N+2: Rhythm 23 - Hans Richter (1923)

18 marzo 2012

Rhythm 23 - Hans Richter (1923)


Rhythmus 23 (Fragmento)
Silent / Silente

Formas puras se entrelazan unas con otras creando abstracciones sincronizadas; partiendo de la luz y la sombra como estructuras formales primordiales.

Hans Richter es considerado uno de los padres, después de los futuristas Bruno Corra y Arnaldo Ginna, del film abstracto en la animación.

Richter planteaba que el deber del artista es ser un actor político, oponiéndosé así a la guerra y apoyando la revolución socialista; siendo co-fundador de los "Artistes Radicaux", Asociación de Artistas Revolucionarios o Artistas Radicales en Zürich. 

El autor nos dice:
"Yo concivo el cine como una forma de arte moderno, particularmente interesante al sentido de la vista. La pintura tiene problemas peculiares y sensaciones específicas, también el cine las tiene. Pero también existen problemas donde la línea divisoria es muy delgada, o es muy difícil de encontrar; especificamente, el cine puede cumplir ciertas promesas hechas por las artes clásicas, en el momento en que la pintura y el cine se hacen amigos y trabajan juntos."

"Painter, graphic artist, avant-gardist, film-experimenter and producer. First contacts with modern art in 1912 through the "Blauen Reiter" and in 1913 through the "Erster Deutsche Herbstsalon" gallery "Der Sturm", Berlin. In 1914 he was influenced by cubism. Contributed to the periodical "Die Aktion" in Berlin. First exhibition in Munich, 1916. "Die Aktion" published as a special edition about Hans Richter. In the same year he went to Zürich and joined the Dada movement. Richter propounded the thesis that the artist's duty was to be actively political, opposing war and supporting the revolution.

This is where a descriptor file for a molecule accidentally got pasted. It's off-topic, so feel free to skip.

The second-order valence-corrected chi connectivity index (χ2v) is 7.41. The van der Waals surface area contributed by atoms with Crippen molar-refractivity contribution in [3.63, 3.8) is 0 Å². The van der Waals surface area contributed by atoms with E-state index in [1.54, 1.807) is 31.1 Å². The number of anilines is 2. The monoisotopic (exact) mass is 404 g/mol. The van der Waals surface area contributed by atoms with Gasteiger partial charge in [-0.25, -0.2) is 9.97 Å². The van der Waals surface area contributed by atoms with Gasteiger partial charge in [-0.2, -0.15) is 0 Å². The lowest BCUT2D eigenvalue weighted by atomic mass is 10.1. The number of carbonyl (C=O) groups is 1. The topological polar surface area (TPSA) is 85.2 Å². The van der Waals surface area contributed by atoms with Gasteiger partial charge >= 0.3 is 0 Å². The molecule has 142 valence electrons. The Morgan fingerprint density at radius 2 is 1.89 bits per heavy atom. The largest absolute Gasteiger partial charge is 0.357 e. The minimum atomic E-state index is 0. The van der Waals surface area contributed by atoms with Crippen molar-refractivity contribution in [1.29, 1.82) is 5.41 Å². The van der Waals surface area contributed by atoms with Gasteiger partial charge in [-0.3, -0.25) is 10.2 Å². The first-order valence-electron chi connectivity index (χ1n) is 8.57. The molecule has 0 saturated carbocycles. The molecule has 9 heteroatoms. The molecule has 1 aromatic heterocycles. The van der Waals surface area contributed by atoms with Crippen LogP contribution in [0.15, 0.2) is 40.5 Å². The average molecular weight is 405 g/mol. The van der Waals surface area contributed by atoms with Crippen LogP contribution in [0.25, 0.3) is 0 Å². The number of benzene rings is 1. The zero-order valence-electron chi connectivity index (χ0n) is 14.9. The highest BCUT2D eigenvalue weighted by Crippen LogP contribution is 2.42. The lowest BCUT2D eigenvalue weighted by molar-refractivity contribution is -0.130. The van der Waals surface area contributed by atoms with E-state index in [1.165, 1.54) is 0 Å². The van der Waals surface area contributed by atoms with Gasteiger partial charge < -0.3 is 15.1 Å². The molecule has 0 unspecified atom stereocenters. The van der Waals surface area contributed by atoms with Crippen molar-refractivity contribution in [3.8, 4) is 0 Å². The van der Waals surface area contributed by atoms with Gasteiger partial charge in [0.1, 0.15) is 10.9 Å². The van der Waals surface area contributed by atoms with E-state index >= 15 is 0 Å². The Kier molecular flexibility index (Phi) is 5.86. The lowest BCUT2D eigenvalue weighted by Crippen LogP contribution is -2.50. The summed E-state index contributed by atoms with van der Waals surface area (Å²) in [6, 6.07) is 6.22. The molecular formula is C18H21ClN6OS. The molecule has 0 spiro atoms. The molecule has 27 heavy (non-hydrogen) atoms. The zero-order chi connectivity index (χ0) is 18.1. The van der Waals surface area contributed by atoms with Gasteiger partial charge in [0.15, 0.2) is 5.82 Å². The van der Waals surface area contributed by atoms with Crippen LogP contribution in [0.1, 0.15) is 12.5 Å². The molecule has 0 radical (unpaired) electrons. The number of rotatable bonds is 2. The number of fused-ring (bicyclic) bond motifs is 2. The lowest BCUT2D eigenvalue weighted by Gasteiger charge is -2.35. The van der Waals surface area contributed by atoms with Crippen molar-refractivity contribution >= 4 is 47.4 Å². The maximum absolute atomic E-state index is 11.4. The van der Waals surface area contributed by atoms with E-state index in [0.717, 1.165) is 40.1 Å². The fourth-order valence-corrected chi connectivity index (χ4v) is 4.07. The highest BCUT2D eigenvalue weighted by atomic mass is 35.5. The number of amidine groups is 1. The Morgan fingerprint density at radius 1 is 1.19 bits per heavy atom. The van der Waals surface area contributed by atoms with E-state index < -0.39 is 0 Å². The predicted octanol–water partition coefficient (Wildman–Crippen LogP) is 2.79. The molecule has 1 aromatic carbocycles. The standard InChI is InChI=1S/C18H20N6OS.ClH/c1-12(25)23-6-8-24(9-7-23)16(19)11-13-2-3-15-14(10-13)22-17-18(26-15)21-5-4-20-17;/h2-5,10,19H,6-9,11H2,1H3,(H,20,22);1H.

First abstract works in 1917. Friendship with Viking Eggeling in 1918, the two experimented together in Film. Was co-founder, in 1919, of the Association of Revolutionary Artists ("Artistes Radicaux") at Zürich. In the same year he created his first "Prélude" (orchestration of a theme developed in eleven drawings). In 1920 he was a member of the November group in Berlin and contributed to the Dutch periodical "De Stijl." In 1921 he made the first abstract film, "Rhythme 21," which today is considered a classic among avant-garde films. About Richter's woodcuts and drawings Michel Seuphor wrote: "Richter's black-and-whites together with those of Arp and Janco, are the most typical works of the Zürich period of Dada."

From 1923 to 1926, Richter edited, together with Werner Gräff and Mies von der Rohe, the periodical "G. Material zur elementaren Gestaltung."

Hans Richter wrote of his own attitude of films: "I conceive of the film as a modern art form particularly interesting to the sense of sight. Painting has its own pecular problems and specific sensations, and so has the film. But there are also problems in which the dividing line is obliterated, or where the two infringe upon each other. More especially, the cinema can fufill certain promises made by the ancient arts, in the realization of which painting and film become close neighbors and work together."

In 1957, Hans Richter finished a film named "Dadascope" with original poems and prosa spoken by their creators: Hans Arp, Marcel Duchamp, Raoul Hausmann, Richard Huelsenbeck, and Kurt Schwitters."





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